When I was a small child in church I got chills whenever we would recite the part of the Apostles’ Creed that proclaimed Jesus went to Hell. Stop and listen to those words: “He descended into hell."
It was not until the fifth decade of my life that I began to understand the line. And when I did it was one of those amazing moments of clarity. I had arrived at Holy Saturday, a day that is crucial to understanding the relationship that all of humanity – indeed, all of creation – has with the Risen Christ of Easter.
On Good Friday, the first day of Easter, Jesus dies on the Cross. Holy Saturday, the second day, is when Jesus opens the gates of Hell to let everyone out. On Holy Saturday, Jesus has robbed Hell of its power. Death is the enemy, and death is vanquished.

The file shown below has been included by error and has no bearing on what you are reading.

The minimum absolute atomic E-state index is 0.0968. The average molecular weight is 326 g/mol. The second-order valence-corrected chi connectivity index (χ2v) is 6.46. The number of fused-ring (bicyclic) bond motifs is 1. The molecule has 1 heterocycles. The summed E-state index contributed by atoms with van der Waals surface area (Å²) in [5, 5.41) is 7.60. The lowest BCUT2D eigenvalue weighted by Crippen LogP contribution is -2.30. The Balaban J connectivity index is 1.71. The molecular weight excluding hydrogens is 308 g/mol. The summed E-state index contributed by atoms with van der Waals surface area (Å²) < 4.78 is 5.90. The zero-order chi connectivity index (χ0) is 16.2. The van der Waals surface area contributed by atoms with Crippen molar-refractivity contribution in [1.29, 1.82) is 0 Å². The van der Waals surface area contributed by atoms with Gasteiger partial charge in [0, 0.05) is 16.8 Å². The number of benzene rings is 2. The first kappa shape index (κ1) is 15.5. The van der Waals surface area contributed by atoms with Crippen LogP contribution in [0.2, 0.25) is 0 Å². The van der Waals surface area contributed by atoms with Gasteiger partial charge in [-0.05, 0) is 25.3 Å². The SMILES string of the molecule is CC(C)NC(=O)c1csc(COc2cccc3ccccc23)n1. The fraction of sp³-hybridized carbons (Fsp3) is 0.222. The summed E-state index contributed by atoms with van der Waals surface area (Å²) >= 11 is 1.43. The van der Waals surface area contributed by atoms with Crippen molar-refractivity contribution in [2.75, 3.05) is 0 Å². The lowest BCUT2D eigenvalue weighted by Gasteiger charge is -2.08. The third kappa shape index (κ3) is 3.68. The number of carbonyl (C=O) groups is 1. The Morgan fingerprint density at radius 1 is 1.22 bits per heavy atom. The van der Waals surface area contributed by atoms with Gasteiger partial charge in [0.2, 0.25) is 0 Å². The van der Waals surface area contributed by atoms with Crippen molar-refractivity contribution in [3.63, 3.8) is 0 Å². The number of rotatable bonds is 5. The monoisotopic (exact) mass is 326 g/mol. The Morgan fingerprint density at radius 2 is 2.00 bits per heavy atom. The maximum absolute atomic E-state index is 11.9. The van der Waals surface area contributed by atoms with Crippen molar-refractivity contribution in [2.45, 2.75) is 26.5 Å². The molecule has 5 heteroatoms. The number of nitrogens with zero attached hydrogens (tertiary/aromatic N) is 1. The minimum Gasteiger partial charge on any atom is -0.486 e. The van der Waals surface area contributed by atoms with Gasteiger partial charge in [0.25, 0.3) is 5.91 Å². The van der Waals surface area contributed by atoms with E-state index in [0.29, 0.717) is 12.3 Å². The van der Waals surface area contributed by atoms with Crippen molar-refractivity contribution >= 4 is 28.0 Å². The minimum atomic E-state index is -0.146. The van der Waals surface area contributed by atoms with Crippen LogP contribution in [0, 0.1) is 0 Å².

Without Holy Saturday, the resurrection of Jesus has very little to do with us. With Holy Saturday, we go with him. Holy Saturday is the fulcrum between the Cross and Easter.
Holy Saturday is a proclamation that no one, not even those who are already dead, is beyond Grace. The concept of Holy Saturday pushes us to reconsider the all-too-human urge to put limits on God’s mercy. On Holy Saturday, Jesus comes to find us in our deadest moments not just in the next world but also in this world.
Because of Holy Saturday, Jesus not only dies for us; Jesus dies with us, and he reveals himself as God-become-human, showing us a way to live without fear. Easter becomes not just about the One, but about all of us.
The Rev. James Richardson